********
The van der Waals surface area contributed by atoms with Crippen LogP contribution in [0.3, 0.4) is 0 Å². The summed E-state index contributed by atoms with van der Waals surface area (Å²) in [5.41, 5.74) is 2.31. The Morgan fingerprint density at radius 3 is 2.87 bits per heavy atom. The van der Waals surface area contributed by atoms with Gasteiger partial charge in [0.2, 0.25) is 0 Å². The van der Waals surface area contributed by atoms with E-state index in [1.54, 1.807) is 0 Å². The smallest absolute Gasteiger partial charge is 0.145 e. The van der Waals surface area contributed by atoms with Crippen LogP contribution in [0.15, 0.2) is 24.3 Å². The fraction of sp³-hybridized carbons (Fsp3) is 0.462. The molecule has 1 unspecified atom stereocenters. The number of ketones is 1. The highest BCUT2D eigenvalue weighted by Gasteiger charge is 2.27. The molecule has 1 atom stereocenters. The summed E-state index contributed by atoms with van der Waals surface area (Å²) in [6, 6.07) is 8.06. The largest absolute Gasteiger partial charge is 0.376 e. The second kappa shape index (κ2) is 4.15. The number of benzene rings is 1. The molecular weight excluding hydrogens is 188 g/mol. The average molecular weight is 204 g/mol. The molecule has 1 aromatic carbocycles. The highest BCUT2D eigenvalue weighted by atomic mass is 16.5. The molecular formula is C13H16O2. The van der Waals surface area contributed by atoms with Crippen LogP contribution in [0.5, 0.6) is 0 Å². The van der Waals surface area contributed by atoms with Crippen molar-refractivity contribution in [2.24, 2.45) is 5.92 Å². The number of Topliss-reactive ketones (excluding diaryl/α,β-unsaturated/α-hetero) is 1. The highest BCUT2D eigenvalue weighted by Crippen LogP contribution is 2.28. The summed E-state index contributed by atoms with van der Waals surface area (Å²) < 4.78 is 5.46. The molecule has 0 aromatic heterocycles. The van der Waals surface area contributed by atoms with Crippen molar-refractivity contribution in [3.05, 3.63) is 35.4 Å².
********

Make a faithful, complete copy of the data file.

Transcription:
The van der Waals surface area contributed by atoms with Crippen LogP contribution in [0.3, 0.4) is 0 Å². The summed E-state index contributed by atoms with van der Waals surface area (Å²) in [5.41, 5.74) is 2.31. The Morgan fingerprint density at radius 3 is 2.87 bits per heavy atom. The van der Waals surface area contributed by atoms with Gasteiger partial charge in [0.2, 0.25) is 0 Å². The van der Waals surface area contributed by atoms with E-state index in [1.54, 1.807) is 0 Å². The smallest absolute Gasteiger partial charge is 0.145 e. The van der Waals surface area contributed by atoms with Crippen LogP contribution in [0.15, 0.2) is 24.3 Å². The fraction of sp³-hybridized carbons (Fsp3) is 0.462. The molecule has 1 unspecified atom stereocenters. The number of ketones is 1. The highest BCUT2D eigenvalue weighted by Gasteiger charge is 2.27. The molecule has 1 atom stereocenters. The summed E-state index contributed by atoms with van der Waals surface area (Å²) in [6, 6.07) is 8.06. The largest absolute Gasteiger partial charge is 0.376 e. The second kappa shape index (κ2) is 4.15. The number of benzene rings is 1. The molecular weight excluding hydrogens is 188 g/mol. The average molecular weight is 204 g/mol. The molecule has 1 aromatic carbocycles. The highest BCUT2D eigenvalue weighted by atomic mass is 16.5. The molecular formula is C13H16O2. The van der Waals surface area contributed by atoms with Crippen LogP contribution in [0.5, 0.6) is 0 Å². The van der Waals surface area contributed by atoms with Crippen molar-refractivity contribution in [2.24, 2.45) is 5.92 Å². The number of Topliss-reactive ketones (excluding diaryl/α,β-unsaturated/α-hetero) is 1. The highest BCUT2D eigenvalue weighted by Crippen LogP contribution is 2.28. The summed E-state index contributed by atoms with van der Waals surface area (Å²) < 4.78 is 5.46. The molecule has 0 aromatic heterocycles. The van der Waals surface area contributed by atoms with Crippen molar-refractivity contribution in [3.05, 3.63) is 35.4 Å².